A DORSET cyber security firm is warning businesses of a new sophisticated new email scam.

C3IA Solutions in Poole is urging companies to be vigilant as Business Email Compromise (BEC) is a fast-developing crime.

One way criminals work is to create an email that looks like it comes from a known contact and is worded in a way that persuades the targeted company to send money.

Offenders are also using AI to replicate the type of wording used in emails so their fraudulent ones sound right as well as look right.

Rory Griffin from C3IA Solutions said: “Government figures show that about half of all businesses have reported a cyber breach or attack, and BEC attacks make up a large number of them.

“The attacks using personalised, impersonation emails are becoming less and less likely to succeed because of better filters and security.

“But a compromised, legitimate and known email account would not be picked up by spam filters, and the recipient already trusts information from that account. This is what hackers are now using.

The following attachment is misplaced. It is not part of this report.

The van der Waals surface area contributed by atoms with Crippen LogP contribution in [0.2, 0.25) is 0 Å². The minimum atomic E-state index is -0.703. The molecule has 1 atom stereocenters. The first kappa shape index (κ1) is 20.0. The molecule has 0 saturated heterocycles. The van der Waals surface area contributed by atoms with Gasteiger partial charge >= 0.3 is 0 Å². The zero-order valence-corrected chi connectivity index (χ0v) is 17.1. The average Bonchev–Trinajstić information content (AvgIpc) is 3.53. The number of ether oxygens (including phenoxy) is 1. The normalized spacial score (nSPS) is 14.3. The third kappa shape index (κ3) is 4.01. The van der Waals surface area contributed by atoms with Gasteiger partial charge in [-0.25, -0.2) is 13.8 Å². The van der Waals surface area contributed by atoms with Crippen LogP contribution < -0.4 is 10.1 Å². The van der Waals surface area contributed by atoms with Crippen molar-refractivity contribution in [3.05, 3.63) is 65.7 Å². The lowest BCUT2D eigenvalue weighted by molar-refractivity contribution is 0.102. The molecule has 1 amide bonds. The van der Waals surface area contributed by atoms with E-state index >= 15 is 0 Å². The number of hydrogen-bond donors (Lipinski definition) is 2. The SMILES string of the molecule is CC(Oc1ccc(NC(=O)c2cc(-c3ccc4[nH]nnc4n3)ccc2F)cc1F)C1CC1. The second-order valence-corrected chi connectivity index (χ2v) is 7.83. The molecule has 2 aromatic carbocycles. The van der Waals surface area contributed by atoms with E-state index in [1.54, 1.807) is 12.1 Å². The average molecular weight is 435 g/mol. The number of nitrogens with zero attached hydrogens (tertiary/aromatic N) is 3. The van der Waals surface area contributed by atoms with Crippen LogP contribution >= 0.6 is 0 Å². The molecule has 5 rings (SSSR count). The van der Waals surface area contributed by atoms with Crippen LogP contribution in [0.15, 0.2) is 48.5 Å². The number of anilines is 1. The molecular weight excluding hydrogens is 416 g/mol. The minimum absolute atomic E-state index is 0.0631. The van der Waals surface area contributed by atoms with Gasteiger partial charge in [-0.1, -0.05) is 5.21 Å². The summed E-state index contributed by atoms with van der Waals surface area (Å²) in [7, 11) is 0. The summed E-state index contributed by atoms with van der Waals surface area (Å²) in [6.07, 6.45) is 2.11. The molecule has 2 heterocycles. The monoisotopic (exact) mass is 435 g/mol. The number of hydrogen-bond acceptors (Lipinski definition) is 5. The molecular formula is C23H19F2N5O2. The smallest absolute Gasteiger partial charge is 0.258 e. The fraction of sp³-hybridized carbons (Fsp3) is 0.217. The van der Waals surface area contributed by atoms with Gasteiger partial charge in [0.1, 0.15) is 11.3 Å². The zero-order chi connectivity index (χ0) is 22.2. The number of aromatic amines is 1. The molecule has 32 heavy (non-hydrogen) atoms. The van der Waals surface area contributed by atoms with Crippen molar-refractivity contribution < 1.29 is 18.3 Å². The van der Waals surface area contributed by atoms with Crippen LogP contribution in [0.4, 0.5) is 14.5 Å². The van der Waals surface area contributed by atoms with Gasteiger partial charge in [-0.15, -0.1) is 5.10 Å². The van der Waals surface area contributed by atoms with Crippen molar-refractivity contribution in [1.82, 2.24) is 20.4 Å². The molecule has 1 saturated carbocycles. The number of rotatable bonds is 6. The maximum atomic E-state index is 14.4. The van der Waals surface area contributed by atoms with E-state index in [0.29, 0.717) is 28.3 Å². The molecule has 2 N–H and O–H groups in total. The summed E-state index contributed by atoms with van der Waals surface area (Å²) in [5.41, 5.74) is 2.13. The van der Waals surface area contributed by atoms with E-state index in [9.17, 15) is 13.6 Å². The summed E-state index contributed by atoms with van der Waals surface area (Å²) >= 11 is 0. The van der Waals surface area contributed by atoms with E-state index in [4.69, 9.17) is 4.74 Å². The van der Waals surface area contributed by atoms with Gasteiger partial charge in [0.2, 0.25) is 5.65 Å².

“And utilising AI means that even if the criminals are working from abroad and don’t speak English, they can accurately replicate wording that the recipient would recognise.

“Businesses are only responsible for the cyber security measures inside their own organisations, but it doesn’t mean they can’t speak to business partners to discuss mutual security.

“Collaborating with contacts and partners could prove a valuable alliance.

“It is worth finding out if partners use multi-factor authentication or two-step authentication across all their accounts.

“It is useful to decide upon an unwritten one-time codeword only to be used if the already-agreed and documented bank details are changed."

He added: “Internal cyber security practices can also be improved, by such things as specialised training for the employees who handle or approve financial transactions.

“This could include things like following up a change in bank details with a telephone call, in order to prove it is genuine.

“Although not always practical, this would be an extra assurance step before transferring money out of the business.

“Not all protective measures need to be technical in nature; a renewed sense of understanding gained through education and awareness activities, is sometimes all that is required to identify and thwart a potential cyber-attack.”